John O’ Nolan believes that publishing on the web is in a state of complete disrepair. That is hard to believe considering it’s never been as easy to publish content online as it is today. However, whether or not WordPress is the best tool for THAT job is up for debate. There is a reason why some WordPress faithful like Jason Schuller of Press75.com have stopped using WordPress for their personal sites and instead, have gone off to create their own vision of what a publishing platform should be like. I asked Jason what pushed him over the edge to stop using WordPress.
I’m not sure that any one thing in particular pushed me over the edge. Being excited, happy and passionate about what I’m working on/with is very important to me, and I no longer feel any of those things when it comes to WordPress. Creating a simple WordPress theme (for example) has become a grueling task because there are certain expectations that you have to consider in order for the WordPress community to accept your work.
I still think WordPress is an amazing piece of software that has opened so many doors for so many people and that is something I will never forget… it’s just not something that interests me in its current state or direction. My focus is on creating simple/elegant solutions that actual people can use without having to spend weeks reading through tutorials or sifting through admin menus. Also, in order to continue to learn and grow as an entrepreneur I have to leave WordPress behind and find my own path.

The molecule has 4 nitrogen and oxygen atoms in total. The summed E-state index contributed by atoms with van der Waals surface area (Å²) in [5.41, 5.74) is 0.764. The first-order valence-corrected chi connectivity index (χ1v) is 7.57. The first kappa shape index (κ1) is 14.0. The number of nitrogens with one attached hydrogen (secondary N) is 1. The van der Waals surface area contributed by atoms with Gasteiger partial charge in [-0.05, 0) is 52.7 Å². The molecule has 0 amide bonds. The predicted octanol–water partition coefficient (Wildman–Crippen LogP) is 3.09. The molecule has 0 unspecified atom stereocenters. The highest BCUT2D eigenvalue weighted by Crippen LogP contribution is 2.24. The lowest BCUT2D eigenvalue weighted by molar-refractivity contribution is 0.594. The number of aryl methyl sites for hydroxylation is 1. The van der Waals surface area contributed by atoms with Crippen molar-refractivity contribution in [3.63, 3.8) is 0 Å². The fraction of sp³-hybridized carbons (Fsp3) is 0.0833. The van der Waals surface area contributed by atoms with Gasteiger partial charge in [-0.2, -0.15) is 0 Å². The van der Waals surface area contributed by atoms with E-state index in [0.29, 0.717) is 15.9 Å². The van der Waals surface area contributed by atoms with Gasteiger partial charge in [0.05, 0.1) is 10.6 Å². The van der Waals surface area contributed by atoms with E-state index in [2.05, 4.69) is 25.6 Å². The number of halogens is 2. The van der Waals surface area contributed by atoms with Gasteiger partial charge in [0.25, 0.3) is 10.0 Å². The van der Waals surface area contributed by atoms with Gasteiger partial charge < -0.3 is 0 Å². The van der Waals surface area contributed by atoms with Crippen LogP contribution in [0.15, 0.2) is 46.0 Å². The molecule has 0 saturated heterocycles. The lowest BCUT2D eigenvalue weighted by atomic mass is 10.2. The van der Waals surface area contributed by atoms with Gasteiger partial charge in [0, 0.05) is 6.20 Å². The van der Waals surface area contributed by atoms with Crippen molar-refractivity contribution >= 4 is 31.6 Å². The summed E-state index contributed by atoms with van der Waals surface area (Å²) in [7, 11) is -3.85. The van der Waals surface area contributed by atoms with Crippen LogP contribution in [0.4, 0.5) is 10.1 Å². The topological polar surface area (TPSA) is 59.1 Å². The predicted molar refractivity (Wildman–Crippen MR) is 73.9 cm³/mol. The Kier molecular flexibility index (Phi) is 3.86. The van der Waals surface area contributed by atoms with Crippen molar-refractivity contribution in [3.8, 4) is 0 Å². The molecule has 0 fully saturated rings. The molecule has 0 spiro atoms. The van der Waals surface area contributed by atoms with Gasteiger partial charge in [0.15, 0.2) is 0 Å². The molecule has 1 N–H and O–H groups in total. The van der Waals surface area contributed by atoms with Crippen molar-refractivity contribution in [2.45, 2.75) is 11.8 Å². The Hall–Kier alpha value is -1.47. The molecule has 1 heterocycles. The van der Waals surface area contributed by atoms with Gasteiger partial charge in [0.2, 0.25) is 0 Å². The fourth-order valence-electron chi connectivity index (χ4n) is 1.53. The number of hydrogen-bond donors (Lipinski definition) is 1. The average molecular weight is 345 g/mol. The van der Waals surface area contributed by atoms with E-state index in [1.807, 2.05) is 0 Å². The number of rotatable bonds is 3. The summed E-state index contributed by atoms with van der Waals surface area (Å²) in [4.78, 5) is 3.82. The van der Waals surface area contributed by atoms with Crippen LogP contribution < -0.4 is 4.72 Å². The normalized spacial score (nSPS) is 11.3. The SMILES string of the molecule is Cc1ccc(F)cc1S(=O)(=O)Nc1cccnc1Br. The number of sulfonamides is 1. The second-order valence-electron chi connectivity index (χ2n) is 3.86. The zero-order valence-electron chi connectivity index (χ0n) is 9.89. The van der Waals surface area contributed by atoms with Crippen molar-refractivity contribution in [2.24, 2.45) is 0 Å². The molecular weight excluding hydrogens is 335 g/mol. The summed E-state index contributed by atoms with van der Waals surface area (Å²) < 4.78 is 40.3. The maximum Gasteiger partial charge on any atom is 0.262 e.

Then there is Habari. Habari is another project created from the ground up from former WordPress developers/users. If you want to hear Matt’s thoughts on Habari at the time, I highly encourage you to listen to episode 18 of the original WordPress Podcast from January 18th, 2007 starting at the 10:34 mark. Their news bit includes a quote from Matt with his thoughts on the release of Habari as well as open-source competitors. I wonder if his attitude on competitors is the same today as it was back then.
There are a handful of other publishing platforms available but the core point I want to draw attention to is that they all seem to focus around one thing. Simplicity. One of the major features of WordPress in its early years was in fact, simplicity. Now it seems as though that simplicity is disappearing and is ending up in entirely new codebases. There is no need to panic but it’s a trend worth taking note of.
I love the freedoms that WordPress provides but I’d hate to see people give up those freedoms to go behind a walled garden because WordPress is just too darn complex to use. A strong pillar of the WordPress ecosystem is its third-party community via plugins and themes. But this pillar can not exist as the foundation of WordPress, nor should it. The foundation should be the publishing software. If the third-party ecosystem becomes the only reason to use WordPress and I were a core developer, I’d be extremely disappointed.